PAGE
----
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DVD Review: Vampire Circus (1972)

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Vampire Circus (1972)

Directed by Robert Young

DVD: Vampire Circus (1972)Vampire Circus is a Hammer horror film from the early seventies. At the beginning of the film the camera pans in on a man who is sitting reading a book in the woods on a nice sunny day. Next the camera shows a young girl playing in the woods a little distance away from the man. A moment later a young woman walks over and begins talking to the girl. At this point the man glances up and then returns his attention to his book. By now the little girl is following the woman farther into the woods and the man suddenly looks up again and, obviously agitated, he rushes after the woman and girl, who both ignore his shouts and run through the open doors of a castle. The doors are locked behind them and try as he might the man from the woods cannot get through.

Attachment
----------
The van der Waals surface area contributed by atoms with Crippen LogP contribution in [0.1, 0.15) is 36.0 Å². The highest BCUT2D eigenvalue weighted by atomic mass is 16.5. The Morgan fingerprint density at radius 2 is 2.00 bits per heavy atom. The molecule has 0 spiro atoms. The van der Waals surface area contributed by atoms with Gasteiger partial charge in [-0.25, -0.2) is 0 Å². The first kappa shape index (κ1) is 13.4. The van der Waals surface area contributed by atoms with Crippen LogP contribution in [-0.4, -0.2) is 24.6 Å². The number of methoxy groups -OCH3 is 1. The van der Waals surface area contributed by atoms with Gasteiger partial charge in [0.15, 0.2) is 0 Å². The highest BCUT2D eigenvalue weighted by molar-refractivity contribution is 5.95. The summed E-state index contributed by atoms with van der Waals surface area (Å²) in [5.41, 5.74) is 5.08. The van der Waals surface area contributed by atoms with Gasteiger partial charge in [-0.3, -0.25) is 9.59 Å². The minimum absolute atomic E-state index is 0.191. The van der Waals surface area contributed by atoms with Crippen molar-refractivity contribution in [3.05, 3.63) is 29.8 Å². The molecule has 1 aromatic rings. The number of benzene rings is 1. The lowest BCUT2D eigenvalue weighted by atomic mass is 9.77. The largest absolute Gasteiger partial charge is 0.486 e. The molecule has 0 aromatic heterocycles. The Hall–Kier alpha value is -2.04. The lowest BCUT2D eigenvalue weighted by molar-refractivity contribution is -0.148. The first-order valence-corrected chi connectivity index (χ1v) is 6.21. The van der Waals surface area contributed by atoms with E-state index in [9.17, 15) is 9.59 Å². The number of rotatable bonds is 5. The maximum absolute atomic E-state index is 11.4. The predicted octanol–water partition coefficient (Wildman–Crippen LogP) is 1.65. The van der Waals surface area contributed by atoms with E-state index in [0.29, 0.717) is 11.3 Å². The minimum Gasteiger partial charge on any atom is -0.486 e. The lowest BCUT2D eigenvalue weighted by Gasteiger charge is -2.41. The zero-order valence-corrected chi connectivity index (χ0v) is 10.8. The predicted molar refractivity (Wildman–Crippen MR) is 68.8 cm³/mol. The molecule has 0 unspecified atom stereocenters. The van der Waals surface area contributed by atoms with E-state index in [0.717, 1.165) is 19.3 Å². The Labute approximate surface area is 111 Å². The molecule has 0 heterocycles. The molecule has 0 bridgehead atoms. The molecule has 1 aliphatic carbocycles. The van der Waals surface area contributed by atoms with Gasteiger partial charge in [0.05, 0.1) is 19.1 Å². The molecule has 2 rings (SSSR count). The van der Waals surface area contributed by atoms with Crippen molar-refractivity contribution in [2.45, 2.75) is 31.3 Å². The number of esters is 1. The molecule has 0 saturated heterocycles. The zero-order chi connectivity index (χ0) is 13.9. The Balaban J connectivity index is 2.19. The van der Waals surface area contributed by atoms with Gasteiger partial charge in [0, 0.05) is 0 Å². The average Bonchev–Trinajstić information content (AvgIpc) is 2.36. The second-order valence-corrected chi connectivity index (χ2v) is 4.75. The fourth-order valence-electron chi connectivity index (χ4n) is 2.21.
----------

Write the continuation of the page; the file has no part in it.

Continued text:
Robert Tayman as Count Mitterhaus in Vampire Circus (1972)It turns out that the man from the woods is Professor Hans Mueller and the lady who abducted the girl is non other than his wife, Anna, who is under the influence of the evil Count Mitterhaus. Anna, it would seem, ensures that Mitterhaus is never short of his favoured sustenance and in return for her services he services her needs and gives her the kind of body fluid that she seems to need so desperately. And boy she just cannot wait. In fact, by the time the count has finished draining his latest victim, Anna has already got her clothes off and she throws herself at Mitterhaus before he even has time to let his dinner to go down. Personally I cannot see what the attraction is—it can't be his choice in shirts, that's for sure—so perhaps it is his killer smile that makes him such a hit with the ladies.